Peace and war (Bethlehem==>Rome; Mecca==>Medina)

A month ago, another Christmas came and went.  As per usual, some tried to “put Christ back in Christmas” or to “keep Christ in Christmas,” and others enjoyed the time quite apart from any spiritual thoughts or activities.  I frankly don’t care too much one way or the other.  It’s just a holiday, and it can have its pleasures and/or its significant aspects for different people, no matter their preferences or beliefs.

Of course, quite a bit of human history and theology have come to be associated with Christmas.  Every year in December, public attention (no matter how shallow) is once again directed to so-called Christianity:

√  Ubiquitous manger scenes

√  Advertisements of “Christmas services” (one such ad near me remains in plain sight a month after the fact)

√  Even secular news outlets allow time and space for Christmas.

Given our now-much-more-globalized consciousness, I’d have to say that both Judaism and Islam also have people’s ear a bit more these days, too.  When I visited Bethlehem many years ago, there were Israeli soldiers in plain view.  Now, surely, there are greater numbers involved in monitoring and peacekeeping—perhaps forces from three sides?

I haven’t specifically checked, but I suspect that a few extra outbreaks of violence occurred in the Middle East during the last month or two.  Unfortunately, that would be the norm.  Some of Bethlehem’s pilgrims, Jerusalem’s Jews, and Mohammed’s Muslims were probably on mental alert, and many were probably physically affected.  The region is famously—and apparently irreversibly—not a place of peace.

In our time, most literate people are aware, to one extent or another, of Islamic-Israeli (and, by extension, Jewish) conflicts.  Christian adherents are involved, as well.  Around the time of Constantine, Jesus’ actual life-ethos and teachings were morphed into a politico-“religious” giant with very different goals and activities.  “Peace” was even enforced with militarism, believe it or not.  Something similar appears to have occurred within Islam a few centuries later, yet there is a material difference between the two, as Lee Camp has pointed out.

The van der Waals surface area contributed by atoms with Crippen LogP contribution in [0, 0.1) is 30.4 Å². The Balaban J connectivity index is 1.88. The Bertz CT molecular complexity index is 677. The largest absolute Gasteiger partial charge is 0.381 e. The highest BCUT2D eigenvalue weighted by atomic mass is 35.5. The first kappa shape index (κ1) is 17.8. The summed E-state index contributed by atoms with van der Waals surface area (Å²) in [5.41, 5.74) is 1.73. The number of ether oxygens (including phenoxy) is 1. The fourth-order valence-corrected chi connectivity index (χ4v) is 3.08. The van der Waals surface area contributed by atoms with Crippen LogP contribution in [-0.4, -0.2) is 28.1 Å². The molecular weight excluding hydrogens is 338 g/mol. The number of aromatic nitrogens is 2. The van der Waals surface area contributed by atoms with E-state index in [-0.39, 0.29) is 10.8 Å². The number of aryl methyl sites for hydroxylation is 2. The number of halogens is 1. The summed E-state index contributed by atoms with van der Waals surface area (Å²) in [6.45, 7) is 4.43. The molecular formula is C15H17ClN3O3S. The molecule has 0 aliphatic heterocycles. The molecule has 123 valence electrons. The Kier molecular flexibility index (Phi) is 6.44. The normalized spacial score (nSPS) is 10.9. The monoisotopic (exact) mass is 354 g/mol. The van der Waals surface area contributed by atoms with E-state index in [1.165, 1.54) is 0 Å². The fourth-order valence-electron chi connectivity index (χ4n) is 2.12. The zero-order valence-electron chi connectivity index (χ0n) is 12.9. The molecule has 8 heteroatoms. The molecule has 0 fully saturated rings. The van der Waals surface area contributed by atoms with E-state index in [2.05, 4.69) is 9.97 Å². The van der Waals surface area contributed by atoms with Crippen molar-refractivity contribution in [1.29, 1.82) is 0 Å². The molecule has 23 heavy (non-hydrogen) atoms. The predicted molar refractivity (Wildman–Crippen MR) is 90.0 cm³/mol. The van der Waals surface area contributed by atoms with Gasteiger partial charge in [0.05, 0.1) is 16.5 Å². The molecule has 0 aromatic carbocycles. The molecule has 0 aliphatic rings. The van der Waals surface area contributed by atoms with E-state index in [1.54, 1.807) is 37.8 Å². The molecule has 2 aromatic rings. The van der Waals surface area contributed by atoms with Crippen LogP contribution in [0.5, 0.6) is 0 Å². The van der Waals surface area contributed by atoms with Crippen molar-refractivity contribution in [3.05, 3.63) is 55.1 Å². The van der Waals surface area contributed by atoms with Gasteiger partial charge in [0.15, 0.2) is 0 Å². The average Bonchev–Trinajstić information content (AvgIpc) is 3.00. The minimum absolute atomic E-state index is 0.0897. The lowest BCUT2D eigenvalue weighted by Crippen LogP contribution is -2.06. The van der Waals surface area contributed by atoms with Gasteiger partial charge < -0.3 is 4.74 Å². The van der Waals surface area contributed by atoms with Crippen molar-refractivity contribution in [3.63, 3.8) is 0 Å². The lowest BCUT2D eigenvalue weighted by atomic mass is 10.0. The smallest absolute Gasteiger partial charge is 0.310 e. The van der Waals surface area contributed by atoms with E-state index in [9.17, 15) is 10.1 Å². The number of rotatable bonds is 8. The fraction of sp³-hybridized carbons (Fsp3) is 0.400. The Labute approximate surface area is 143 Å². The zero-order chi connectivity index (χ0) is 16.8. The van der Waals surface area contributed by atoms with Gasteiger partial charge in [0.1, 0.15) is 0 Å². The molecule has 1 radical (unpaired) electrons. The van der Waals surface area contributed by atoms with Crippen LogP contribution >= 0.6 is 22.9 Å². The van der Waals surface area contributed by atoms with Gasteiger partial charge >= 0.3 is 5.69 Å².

The fundamental storyline of the two [religions] is different:  Jesus comes announcing the Kingdom of God, is persecuted for his message, calls his followers also to “take up their cross” and follow in that way, and loves his enemies and to the very point at which they kill him. His early followers . . . embody this narrative logic in their life together.

Muhammad comes proclaiming the rule of the one God, proclaiming monotheism in the midst of a pagan and warring and unjust culture; is persecuted for his message of justice and mercy; tells his followers not to fight back—for a while—and then, in time, permits the measured use of violent force on behalf of justice.  At first accepting the injustice and not fighting back, Muhammad is in time given permission to retaliate.  – Lee Camp, Who is My Enemy, 44